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When Can I File for Child Support Modification in Illinois?

 Posted on April 12,2023 in Child Support

IL divorce lawyerIf there have been changes to your child’s needs or a parent’s financial situation, modifying your child support order might be necessary. An Illinois child support order can be reviewed for modification every three years. Still, if there are significant changes in circumstances, the court may allow the modification to happen before the three-year mark. You must file the correct paperwork when deciding to make modifications. A child support attorney can help.

Grounds for Modification

The court will then listen to your case if it has one of the following:

  • A substantial change in either parent’s financial situation
  • It has been at least three years since the child support plan was put into order
  • If the previous order did not address healthcare coverage for the child
  • If a written request is for review by DCSS from a custodial parent, non-custodial parent, or another state

Reasons For Modifications

Child support orders can only be modified if there have been considerable changes in circumstances. This may need clarification, as the law does not explicitly outline what that could mean. Below are a few examples of changes that may require child support modifications.

  • Your child’s needs have increased - If a child’s needs have increased, then the court will first look to ensure that there is no imbalance in the amount each parent is paying. They will compare parenting time and how much they are paying. If there is an imbalance, the court will modify it.
  • Improved finances - If the paying parent’s financial situation improves, the amount they pay for support could increase.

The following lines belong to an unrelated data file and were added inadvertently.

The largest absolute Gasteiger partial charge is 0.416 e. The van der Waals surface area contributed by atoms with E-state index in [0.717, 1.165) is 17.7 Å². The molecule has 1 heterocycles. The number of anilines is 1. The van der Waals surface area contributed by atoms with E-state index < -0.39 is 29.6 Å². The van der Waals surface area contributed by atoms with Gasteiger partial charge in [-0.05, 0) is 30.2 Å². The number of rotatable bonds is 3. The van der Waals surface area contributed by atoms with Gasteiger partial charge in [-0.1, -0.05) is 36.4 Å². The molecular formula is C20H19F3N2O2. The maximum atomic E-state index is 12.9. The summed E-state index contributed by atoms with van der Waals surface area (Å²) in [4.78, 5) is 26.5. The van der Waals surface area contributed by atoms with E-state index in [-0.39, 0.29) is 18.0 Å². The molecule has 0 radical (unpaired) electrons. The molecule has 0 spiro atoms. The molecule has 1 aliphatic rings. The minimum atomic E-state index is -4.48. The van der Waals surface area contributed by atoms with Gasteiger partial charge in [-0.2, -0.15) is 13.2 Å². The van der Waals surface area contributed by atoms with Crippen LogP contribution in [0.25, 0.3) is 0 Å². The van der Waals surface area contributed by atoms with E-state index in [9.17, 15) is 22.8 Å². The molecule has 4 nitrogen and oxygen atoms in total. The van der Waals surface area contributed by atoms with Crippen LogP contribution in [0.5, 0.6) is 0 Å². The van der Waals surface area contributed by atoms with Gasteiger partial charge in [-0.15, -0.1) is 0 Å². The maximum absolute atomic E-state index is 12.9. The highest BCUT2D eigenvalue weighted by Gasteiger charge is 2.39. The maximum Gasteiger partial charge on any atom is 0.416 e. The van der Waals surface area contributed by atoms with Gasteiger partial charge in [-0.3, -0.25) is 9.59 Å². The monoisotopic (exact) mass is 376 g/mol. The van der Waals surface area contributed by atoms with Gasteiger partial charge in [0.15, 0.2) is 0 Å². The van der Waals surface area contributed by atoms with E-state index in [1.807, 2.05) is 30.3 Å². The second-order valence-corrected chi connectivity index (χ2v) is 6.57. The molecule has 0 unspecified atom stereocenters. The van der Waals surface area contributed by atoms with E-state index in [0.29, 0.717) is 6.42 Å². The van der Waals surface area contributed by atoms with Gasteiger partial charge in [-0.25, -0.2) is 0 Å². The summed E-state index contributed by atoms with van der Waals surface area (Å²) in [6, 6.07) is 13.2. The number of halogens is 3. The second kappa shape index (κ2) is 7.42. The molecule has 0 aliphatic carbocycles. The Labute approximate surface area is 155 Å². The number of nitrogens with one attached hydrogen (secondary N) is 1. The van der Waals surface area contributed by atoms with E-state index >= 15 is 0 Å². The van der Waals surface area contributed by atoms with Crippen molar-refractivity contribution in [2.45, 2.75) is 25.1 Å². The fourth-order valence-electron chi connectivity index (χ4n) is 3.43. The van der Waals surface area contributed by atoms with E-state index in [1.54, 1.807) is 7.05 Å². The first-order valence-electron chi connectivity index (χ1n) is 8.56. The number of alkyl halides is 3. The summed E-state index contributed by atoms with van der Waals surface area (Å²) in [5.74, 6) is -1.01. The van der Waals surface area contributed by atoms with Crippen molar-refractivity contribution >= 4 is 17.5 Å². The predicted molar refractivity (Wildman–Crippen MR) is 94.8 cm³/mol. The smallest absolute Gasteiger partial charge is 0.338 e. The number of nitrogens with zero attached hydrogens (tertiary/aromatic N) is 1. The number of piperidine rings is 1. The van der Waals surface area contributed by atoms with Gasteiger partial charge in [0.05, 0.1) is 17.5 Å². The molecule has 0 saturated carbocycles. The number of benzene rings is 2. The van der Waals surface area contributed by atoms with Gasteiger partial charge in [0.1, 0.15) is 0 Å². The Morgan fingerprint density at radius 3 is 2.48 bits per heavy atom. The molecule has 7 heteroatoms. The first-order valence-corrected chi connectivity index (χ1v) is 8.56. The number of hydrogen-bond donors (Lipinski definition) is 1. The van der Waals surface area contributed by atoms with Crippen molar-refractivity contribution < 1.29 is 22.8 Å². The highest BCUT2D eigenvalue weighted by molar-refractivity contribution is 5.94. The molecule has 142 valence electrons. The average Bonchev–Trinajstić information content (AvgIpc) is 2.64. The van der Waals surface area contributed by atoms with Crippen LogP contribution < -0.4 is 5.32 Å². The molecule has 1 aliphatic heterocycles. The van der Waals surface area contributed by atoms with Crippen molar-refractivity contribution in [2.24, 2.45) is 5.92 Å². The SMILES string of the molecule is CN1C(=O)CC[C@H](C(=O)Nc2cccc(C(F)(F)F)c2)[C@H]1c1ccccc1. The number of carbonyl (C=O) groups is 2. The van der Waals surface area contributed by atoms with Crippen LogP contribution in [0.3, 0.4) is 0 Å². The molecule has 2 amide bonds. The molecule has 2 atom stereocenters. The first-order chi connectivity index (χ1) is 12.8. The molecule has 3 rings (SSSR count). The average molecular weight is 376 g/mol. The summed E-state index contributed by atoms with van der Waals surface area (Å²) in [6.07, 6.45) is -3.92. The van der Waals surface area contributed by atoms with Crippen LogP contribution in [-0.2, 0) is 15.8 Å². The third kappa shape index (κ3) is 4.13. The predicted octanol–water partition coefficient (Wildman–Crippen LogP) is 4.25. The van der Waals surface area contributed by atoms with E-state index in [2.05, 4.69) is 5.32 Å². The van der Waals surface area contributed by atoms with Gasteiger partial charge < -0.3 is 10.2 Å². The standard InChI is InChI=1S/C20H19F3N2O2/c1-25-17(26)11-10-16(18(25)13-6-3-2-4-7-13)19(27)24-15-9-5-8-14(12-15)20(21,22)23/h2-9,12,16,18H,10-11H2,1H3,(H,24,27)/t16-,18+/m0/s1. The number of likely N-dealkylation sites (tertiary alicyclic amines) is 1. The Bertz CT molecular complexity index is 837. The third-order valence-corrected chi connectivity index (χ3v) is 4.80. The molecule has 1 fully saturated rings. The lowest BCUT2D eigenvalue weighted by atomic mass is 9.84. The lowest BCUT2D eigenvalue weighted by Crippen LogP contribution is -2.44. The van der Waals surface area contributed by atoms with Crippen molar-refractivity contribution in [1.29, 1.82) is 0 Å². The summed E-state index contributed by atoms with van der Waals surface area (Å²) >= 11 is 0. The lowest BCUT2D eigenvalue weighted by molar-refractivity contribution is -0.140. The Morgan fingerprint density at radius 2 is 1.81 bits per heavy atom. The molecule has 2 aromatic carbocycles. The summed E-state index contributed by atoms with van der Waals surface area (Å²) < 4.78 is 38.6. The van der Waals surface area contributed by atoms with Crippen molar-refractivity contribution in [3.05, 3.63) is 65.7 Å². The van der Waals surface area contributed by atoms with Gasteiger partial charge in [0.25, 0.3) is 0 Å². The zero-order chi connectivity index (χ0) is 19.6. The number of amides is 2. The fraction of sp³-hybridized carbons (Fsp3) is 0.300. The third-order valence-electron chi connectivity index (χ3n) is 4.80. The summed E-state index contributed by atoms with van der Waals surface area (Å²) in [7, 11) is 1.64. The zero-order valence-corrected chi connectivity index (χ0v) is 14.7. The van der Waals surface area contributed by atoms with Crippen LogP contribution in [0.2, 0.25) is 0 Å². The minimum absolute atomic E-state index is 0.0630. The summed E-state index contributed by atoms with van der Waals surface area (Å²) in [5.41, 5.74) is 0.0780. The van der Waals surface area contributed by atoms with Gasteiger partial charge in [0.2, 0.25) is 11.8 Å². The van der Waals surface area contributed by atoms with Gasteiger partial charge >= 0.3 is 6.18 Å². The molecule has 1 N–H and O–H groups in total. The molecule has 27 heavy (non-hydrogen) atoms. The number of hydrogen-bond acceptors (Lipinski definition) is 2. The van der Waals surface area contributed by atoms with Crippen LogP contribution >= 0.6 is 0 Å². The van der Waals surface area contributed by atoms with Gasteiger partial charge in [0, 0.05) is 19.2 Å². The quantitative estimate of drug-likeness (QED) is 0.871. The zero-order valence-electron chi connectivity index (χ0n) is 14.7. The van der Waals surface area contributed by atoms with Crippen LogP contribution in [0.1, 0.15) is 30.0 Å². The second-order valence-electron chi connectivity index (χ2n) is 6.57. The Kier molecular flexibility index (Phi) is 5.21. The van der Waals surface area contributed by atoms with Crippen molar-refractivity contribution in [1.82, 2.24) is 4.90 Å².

• Decrease in finances - If the paying parent cannot afford support, the amount they pay could decrease.
  • Financial changes - If the receiving parent has changes in their finances, the child support could decrease or increase depending on their situation as well as the financial situation of the paying parent.
  • Remarriage - If either parent has been remarried, the court will look at the new financial commitments of the new spouse to acknowledge the future of their financial obligations.
  • Custody changes - A primary factor of child support is calculating how long each parent has their child. In this case, custody and placement may need updating through the years.
  • Emancipation - This is when the court allows the child to leave their parent’s custody and takes responsibility for themself. In this case, neither parent needs to continue paying child support.

Contact a Kane County Family Lawyer

At the The Law Office of Matthew M. Williams, P.C., we work intimately with these issues and are ready to work with you directly to help you understand your unique situation, circumstances, needs, and wants. We want to help you arrive at your ideal resolution and are ready to work with you to ensure you get the best possible outcome. Contact an Aurora child support lawyer today at 630-409-8184 and arrange an initial consultation.



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The Law Office of Matthew M. Williams, P.C.


1444 North Farnsworth Avenue, Suite 307, Aurora, IL 60505

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